First jury trial of Insulate Britain campaigners begins after M25 blockade |  UK news

First jury trial of Insulate Britain campaigners begins after M25 blockade | UK news

Four climate activists have gone on trial for allegedly blocking the M25, in the first of dozens of jury trials planned for supporters of the Insulate Britain campaign.

Daniel Shaw, 37, from Northampton, Karen Wildin, 58, from Leicester, Maria Lee, 69, from Northampton, and Victoria Lindsell, 67, from Rugby, appeared at inner London crown court each charged with two counts of causing a public disorder, which they deny.

They are accused of taking part with others in protests on 13 September 2021 at junction 14 of the motorway, near Heathrow, and on 15 September 2021 at junction 25, north of the capital.

Opening the prosecution, David Matthew told jurors they were trying Shaw, Wildin, Lee and Lindsell “for what they did as part of the activities of the Insulate Britain group”.

“What happened on that Monday morning, September 13th last year, was, just before 9 o’clock in the morning, while the traffic was still including people going to work, this group of 14 people started their block, the traffic started backing up behind them,” he said.

They remained in place when police arrived and it took almost three hours for officers to remove them, Matthews told the court. “None of them moved until they were arrested,” he said.

On the second occasion, roadworks were taking place around the intersection, Matthews told the jury. – There was at least one ambulance in traffic. An ambulance man came forward and told the block to move. They moved and they got off down another roundabout. The traffic came down the slip road and eventually the ambulance managed to get through after a few minutes.”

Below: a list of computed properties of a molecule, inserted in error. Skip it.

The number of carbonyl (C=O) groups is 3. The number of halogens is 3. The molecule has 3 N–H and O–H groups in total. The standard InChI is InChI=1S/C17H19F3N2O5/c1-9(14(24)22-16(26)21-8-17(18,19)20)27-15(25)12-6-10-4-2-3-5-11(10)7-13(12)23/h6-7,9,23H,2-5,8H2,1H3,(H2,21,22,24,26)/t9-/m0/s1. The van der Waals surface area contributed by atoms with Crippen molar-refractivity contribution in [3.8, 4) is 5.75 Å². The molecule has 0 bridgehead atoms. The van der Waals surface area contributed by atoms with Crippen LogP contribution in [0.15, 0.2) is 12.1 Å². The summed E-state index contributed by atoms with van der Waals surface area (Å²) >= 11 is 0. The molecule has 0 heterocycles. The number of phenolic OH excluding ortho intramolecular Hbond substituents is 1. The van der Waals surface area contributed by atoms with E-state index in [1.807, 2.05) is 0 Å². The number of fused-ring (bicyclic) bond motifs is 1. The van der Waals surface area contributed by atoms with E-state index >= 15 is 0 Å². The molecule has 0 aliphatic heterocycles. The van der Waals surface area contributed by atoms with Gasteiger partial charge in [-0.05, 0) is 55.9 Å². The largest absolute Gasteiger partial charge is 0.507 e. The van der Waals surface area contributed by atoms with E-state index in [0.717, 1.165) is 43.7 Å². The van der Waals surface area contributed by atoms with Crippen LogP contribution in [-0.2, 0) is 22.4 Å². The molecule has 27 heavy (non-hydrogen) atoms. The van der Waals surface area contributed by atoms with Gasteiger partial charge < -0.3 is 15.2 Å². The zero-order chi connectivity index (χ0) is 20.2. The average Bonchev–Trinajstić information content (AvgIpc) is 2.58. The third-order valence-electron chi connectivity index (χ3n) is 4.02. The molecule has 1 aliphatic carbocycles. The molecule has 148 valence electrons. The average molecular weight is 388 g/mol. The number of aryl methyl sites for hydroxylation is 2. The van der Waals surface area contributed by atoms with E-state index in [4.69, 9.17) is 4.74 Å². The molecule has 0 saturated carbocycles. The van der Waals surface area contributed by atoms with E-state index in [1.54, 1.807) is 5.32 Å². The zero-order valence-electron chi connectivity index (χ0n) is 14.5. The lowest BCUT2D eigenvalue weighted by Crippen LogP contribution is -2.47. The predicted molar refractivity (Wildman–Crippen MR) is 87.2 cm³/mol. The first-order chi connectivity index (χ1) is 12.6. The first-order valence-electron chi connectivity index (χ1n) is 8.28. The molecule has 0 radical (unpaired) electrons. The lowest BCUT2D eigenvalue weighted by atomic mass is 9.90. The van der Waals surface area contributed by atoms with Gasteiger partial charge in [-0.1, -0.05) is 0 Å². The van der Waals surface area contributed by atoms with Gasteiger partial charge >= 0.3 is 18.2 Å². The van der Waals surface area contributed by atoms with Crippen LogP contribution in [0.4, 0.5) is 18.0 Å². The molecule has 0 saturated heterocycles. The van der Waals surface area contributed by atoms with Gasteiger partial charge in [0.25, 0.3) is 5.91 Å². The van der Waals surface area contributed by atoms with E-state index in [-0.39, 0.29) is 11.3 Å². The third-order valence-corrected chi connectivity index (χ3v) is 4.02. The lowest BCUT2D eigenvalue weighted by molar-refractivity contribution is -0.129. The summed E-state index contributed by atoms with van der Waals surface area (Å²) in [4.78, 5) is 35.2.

Along with officers attending the scene of each protest, Matthews said he intended to call a witness from National Highways, the agency that manages the M25 and motorways across England and Wales, who would say that on each of the two days that Insulate Britain took action, “something like 40,000 vehicles were affected”.

The four defendants are charged with the old public order offence, which has since been replaced by a new statutory offense of public disorder, brought in by the Police, Crime, Sentencing and Courts Act 2022, passed in April.

Judge Silas Reid told jurors that to find the defendants guilty, prosecutors must prove they committed an act “not justified by law” that impeded the rights of a significant number of members of the public “in the exercise or enjoyment of rights”.

He said: “Members of the public have a general right to have free movement and travel” on the highways in connection with the offense of public disorder.

He asked the jury to set aside their views on climate protests or climate activism, or groups such as Extinction Rebellion, Insulate Britain or Just Stop Oil.

“Your job is to try this case solely on the evidence that you hear in this trial,” Reid said. “This is not a trial about climate change or fuel poverty, or whether the actions of any of the organizations I have mentioned should be applauded or condemned. It is a trial about public embarrassment, and in particular about two incidents that happened last September.”

Insulate Britain said the trial was the first of at least 51 supporters on public disorder charges to take place over the next 13 months.

The trial continues.

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